I could have called it finished, but that messy, blurry title had bothered me from the beginning. I didn't like the style at all and wished I had left it blank until the end, so I could design something that was a better fit with the sketches I had done on the page. But what could I do about it now? It was there, big and bold, in dark blue ink.

I decided to design a new title and collage it over the old one.

I drew the letters freehand with pencil, then inked them with a Micron 01 pen. (The sketches were all drawn with a Micron 01, too.) A yellow wash was  painted over the lettering and allowed to dry, then the letters were painted with a mixture of Marine Blue and Ultramarine Blue. The title was glued to another piece of watercolor paper that I had painted pink, and decorative flourishes were added.

Click to enlarge

This was a really fun project and a great way of getting in some painting time every day. I love looking back over the month and remembering these little snippets of my life.

Here are ten suggestions for painting a monthly calendar page of your own:
  1. Draw the daily boxes in pencil. You can always ink them later, but if you want the option of having sketches overflow the edges of the box, don't ink them at the beginning.
  2. Leave space for the name of the month, but design it at the end, to coordinate with your sketches.
  3. Lightly pencil in the dates early on to prevent mistakes. 
  4. Be creative with date placement. The numbers don't all have to be in the same position in the boxes.
  5. Coloring the background around a sketch (inside the box) will help to define the edges and separate it from the surrounding spaces.
  6. Be creative with lettering placement. Notice the variety of ways that I incorporated lettering into my sketches.
  7. Use varied shapes like circles, ellipses, squares, and arches within the boxes to add interest.
  8. Pay attention to the overall colors on your calendar. Vary colors in adjacent boxes for contrast. Repeat colors throughout the calendar to make the color scheme appear harmonious.
  9. Make the border coordinate with the style, color, and feel of your calendar.
  10. Give yourself the gift of time. Take a few minutes to think back over your day and choose what to paint, then grab a brush and dive in.  


  1. This is just darling. Love this idea

  2. This page is really great! I love how you changed the word March too! Maybe I will try this sometime!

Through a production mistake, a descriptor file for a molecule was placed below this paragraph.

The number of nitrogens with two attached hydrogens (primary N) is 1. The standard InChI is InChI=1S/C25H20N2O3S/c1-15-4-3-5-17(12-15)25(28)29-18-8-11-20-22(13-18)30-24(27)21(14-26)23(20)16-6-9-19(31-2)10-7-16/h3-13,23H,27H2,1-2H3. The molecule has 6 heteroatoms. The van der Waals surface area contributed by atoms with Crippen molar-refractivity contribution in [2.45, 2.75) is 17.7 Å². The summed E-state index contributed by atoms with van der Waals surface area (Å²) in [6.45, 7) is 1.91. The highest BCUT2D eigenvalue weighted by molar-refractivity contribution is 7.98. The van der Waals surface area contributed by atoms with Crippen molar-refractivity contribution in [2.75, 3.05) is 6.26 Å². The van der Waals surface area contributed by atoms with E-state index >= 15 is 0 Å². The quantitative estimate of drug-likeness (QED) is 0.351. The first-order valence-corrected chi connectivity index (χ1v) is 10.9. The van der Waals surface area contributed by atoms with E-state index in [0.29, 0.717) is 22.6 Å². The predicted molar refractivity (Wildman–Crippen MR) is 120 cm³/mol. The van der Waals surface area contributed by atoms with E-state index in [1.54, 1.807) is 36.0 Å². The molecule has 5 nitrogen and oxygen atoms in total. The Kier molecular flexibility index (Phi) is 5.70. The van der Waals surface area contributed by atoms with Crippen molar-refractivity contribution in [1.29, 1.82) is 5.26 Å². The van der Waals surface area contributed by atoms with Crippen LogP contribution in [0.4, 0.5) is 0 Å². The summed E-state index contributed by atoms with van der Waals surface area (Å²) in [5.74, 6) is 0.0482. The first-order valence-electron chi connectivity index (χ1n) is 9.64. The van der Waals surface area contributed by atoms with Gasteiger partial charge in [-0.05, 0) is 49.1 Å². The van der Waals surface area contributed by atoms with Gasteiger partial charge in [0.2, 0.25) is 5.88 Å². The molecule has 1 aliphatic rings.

1. It was a lot of fun, Annie. I’d love to see what you’d do with this project.

  3. I love this! I love the story it tells. What a great way to pause and be present to our lives, instead of just motoring through our days on autopilot (which so often can happen to me, anyway).

    If you hadn’t mentioned your mishap with the Staedtler, I wouldn’t have noticed the bleeding. I think it created a nice softness to the boxes. Each sketch is a work of art. Thank you for the tips!

  4. Thank you for this wonderful tutorial, Leslie.

    1. You’re welcome, Merry. Since you like working small, this seems like it would be right up your alley.

  5. In case my first attempt to comment got lost somewhere...

    I love this! I love the story it tells. What a great way to pause and be present to our lives, instead of just motoring through our days on autopilot (which so often can happen to me, anyway).

    If you hadn’t mentioned your mishap with the Staedtler, I wouldn’t have noticed the bleeding. I think it created a nice softness to the boxes. Each sketch is a work of art. Thank you for the tips!

    Sent from my iPhone

    1. What’s interesting about this project is that all the calendars that my students did last month are so different, but each is very much a reflection of the individual artist’s style and personality. I guess we can’t help being who we are. Are you thinking about trying it sometime?

    2. I'm always fascinated by how a group of artists can use the same prompts, yet each create something entirely different. That's why it's good, I think, not to worry too much about finding our style. We can't help but have our own.

      Yes, I would like to try this. I'd also like to try the Saunders Waterford paper sometime. I've heard good things about it.

  6. You did a great job with this. I knew what was going to happen with that Staedtler Triplus the minute you mentioned it, because I learned that same lesson, a few years ago!

    1. In the end I’m glad I used that pen, though. I like the softer, less defined lines. I hope your Fineliner sketch turned out okay. :)

  7. Leslie, I love this. Sue and I are doing an April challenge to get ready for our workshop with you in May in Boone. I bet we will use this format for a future monthly challenge. Looking forward to seeing you in May.

  8. This is brilliant! Love your work. I will definitely be giving this a try in my free time. Thank you for a wonderful article!

  9. I love this -- and your tips -- more than I can say. Thank you!